• Writings From a Past Life: Hobart the … Something

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    This week’s “Writings From a Past Life” comes from the baseball-obsessed mind of a David Duhr of indeterminate age. Friends have asked why baseball crops up in so much of my writing. I don’t have an answer for that (outside of “Because I like baseball”), but this story is representative of most of my writings from youth. I’m sure there’s a clue in here somewhere.

    The original title was “Hobart the Robotfly,” but the third word is crossed out in black ink, and “Horsefly” is written above it in my own hand. Note that in the story, Hobart is referred to as a robotfly, and his friend Howard is a housefly. At no point does a horsefly appear in the narrative. A little authorial misdirection never hurt anyone.

    First the story (which contains a brief prologue and plenty of [sic]), then the explication.

    Hobart theĀ Robotfly Horsefly

    His name is Hobart. He lives in anything he finds. He eats smaller bugs and plants. He’s is a baseball superstar in very LITTLE LEAGUE.

    There was once a talented bug named Hobart. In Very Little League this year he hit 26 homers, his longest one being 13 inches. That’s a record in his league.

    Hobart had problems, though. He only had 1 friend because he bragged too much.

    His friends name was Howard. Howard was a housefly, but Hobart was a robotfly. That was a new kind of bug.

    At the V.L.L. World Series he was batting 4th as usual.

    In the first inning he belted a three-run homer. “I’m great! I’m awesome! I’ll be the MVP!” said Hobart.

    In the 3rd inning (wich was the last), he came up with the bases loaded, 2 out, 3-2 count, losing by 3 runs. If it was a homer his team would win.

    The pitch came in. Foul ball. Hobart breathed a sigh of relief. He dug in. The pitch! Strike three!! They lost the World Series!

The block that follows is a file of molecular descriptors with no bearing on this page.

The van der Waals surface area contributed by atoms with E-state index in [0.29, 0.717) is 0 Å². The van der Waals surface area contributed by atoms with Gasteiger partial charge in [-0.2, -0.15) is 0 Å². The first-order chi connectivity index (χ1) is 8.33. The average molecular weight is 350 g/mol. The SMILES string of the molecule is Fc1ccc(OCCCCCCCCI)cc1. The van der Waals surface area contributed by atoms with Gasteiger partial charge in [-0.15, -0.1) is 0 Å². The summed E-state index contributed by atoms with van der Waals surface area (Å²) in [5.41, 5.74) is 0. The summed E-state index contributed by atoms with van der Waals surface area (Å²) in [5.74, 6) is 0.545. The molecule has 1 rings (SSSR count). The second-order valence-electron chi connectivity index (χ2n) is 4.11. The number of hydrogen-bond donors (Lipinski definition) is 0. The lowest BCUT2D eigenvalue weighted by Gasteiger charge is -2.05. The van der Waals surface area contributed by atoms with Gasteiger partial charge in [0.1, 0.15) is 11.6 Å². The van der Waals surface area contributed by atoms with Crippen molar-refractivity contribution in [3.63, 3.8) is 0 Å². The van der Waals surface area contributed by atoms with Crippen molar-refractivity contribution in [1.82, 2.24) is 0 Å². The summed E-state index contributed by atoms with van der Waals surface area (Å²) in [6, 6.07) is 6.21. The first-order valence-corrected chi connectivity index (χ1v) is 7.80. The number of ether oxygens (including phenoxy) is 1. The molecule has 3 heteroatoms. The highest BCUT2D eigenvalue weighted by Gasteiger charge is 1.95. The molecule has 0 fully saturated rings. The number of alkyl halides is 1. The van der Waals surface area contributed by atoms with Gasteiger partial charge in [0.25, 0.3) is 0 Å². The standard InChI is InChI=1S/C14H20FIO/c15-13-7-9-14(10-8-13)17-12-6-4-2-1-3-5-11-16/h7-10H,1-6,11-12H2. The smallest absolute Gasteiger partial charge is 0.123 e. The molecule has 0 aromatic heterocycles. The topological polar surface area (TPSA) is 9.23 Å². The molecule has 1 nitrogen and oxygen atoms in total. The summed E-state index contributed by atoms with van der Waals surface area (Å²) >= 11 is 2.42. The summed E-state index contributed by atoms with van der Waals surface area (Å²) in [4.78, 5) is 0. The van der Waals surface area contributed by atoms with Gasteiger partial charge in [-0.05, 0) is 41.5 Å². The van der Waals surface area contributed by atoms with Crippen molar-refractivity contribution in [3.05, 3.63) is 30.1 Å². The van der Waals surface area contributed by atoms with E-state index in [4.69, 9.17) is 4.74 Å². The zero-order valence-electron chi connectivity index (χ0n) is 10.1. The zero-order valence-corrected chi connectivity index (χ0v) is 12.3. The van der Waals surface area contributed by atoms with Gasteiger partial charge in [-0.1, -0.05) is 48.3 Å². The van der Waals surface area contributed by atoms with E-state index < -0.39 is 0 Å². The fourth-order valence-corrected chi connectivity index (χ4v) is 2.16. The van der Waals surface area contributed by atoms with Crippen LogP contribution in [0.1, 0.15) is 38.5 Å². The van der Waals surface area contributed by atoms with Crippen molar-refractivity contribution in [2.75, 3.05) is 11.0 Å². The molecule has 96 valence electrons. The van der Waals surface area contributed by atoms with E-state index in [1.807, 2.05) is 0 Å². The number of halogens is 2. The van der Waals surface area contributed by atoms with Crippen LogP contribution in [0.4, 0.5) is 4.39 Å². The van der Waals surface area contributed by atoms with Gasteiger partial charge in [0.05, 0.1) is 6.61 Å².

You may be wondering why the third strike merits two exclamation points, while the loss of the (Very Little League) World Series deserves only one. Falling action, my friends. The third strike is clearly the climax of the piece, and the loss of the World Series is the consequence of that climax. It’s a rather quick, but still classic, denouement.

    This fatalistic fable comes with a drawing of protagonist Hobart the Robotfly. Hobart has a square, antennaed head, a thorax that appears to be a perfect circle, the abdomen of a bumblebee (although young Duhr couldn’t bring himself to draw a scary stinger), and what appear to be four dragonfly-like wings. There is nothing–repeat, nothing–about Hobart to indicate any sort of robotics at work. And the narrative itself never addresses the protagonist’s species, outside of a casual mention of Hobart being a “new kind of bug” that “lives in anything he finds.”

    Young Duhr seems to be saying, “Hobart is a robotfly, dear reader, because I say he is. Come to terms with it on your own.”

    As writers, we’re allowed to do that.

    There’s a moral at work here. Hobart is proud of his greatness and awesomeness. He eats smaller bugs, seems to live where he pleases, and no doubt bullies his one and only friend, Howard. The author gives no indication of how long the Very Little League season runs, but his 26 homers appear to be noteworthy (not to mention the 13″ blast, which I sincerely hope is still the record). But when the game is on the line, mighty Hobart–after a rather strange and inexplicable moment of relief–lets the team down.

    The moral? Technology cannot save us. The brightest minds of the insect world came together to build a perfect beast, a genetically-engineered superspecies that should have been able to dominate all other insects in all arenas. Even the name Hobart plays a role, as it means “brightest spirit, inspiration, or intellect” (there are no accidents). But Hobart, this Terminator of the insect world, couldn’t even win a simple baseball game. When his team needed him the most, he whiffed. Just like science and technology will whiff when we need them the most.

    Heavy stuff for an 8-year-old (+/-).

    There is one (more) thing the writer leaves to the imagination, and it’s a biggie: does Hobart swing and miss, or does he take a called third strike? I can’t even wrap my head around the implications of a called third strike. Injustice, impotence, bug’s inhumanity to bug. It’s too much.

    So until I can figure it all out, I’d like to express my most sincere apologies to Ernest Thayer and his family. And if there’s any left over, it can go out to Kafka.

    Stay tuned for future “Writings From a Past Life.” We’re taking submissions, so feel free to pass along your own youthful fumblings. Submissions can go by email to David@WriteByNight.net. Send as Word attachments, or copy/paste into the body of your email. And provide a brief bio so we can let readers know where to find more of your work.

    (And don’t think there won’t be a “robotfly” tag in this post, because I’ve already added it.)

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